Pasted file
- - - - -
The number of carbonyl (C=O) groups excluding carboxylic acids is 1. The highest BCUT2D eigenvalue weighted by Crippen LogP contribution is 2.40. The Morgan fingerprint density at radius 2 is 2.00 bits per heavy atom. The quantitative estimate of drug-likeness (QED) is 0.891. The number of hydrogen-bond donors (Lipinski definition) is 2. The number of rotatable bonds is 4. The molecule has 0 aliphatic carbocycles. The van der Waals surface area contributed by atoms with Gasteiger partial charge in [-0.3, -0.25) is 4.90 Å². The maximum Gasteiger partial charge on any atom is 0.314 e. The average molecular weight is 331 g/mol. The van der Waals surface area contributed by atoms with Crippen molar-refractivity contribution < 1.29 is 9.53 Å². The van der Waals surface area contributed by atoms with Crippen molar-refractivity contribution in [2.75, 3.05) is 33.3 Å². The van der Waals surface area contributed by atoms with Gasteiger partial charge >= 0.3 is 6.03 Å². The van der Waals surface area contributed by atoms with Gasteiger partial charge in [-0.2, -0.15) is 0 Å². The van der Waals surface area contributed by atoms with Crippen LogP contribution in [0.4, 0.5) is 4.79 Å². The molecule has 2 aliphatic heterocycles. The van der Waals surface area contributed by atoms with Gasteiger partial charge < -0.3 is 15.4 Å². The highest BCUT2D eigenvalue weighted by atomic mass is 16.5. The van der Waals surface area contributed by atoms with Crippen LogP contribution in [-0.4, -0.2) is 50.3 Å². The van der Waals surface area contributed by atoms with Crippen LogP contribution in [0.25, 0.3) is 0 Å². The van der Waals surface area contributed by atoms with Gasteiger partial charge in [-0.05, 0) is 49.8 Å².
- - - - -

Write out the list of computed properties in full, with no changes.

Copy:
The number of carbonyl (C=O) groups excluding carboxylic acids is 1. The highest BCUT2D eigenvalue weighted by Crippen LogP contribution is 2.40. The Morgan fingerprint density at radius 2 is 2.00 bits per heavy atom. The quantitative estimate of drug-likeness (QED) is 0.891. The number of hydrogen-bond donors (Lipinski definition) is 2. The number of rotatable bonds is 4. The molecule has 0 aliphatic carbocycles. The van der Waals surface area contributed by atoms with Gasteiger partial charge in [-0.3, -0.25) is 4.90 Å². The maximum Gasteiger partial charge on any atom is 0.314 e. The average molecular weight is 331 g/mol. The van der Waals surface area contributed by atoms with Crippen molar-refractivity contribution < 1.29 is 9.53 Å². The van der Waals surface area contributed by atoms with Crippen molar-refractivity contribution in [2.75, 3.05) is 33.3 Å². The van der Waals surface area contributed by atoms with Gasteiger partial charge >= 0.3 is 6.03 Å². The van der Waals surface area contributed by atoms with Gasteiger partial charge in [-0.2, -0.15) is 0 Å². The van der Waals surface area contributed by atoms with Crippen LogP contribution in [0.4, 0.5) is 4.79 Å². The molecule has 2 aliphatic heterocycles. The van der Waals surface area contributed by atoms with Gasteiger partial charge < -0.3 is 15.4 Å². The highest BCUT2D eigenvalue weighted by atomic mass is 16.5. The van der Waals surface area contributed by atoms with Crippen LogP contribution in [-0.4, -0.2) is 50.3 Å². The van der Waals surface area contributed by atoms with Crippen LogP contribution in [0.25, 0.3) is 0 Å². The van der Waals surface area contributed by atoms with Gasteiger partial charge in [-0.05, 0) is 49.8 Å².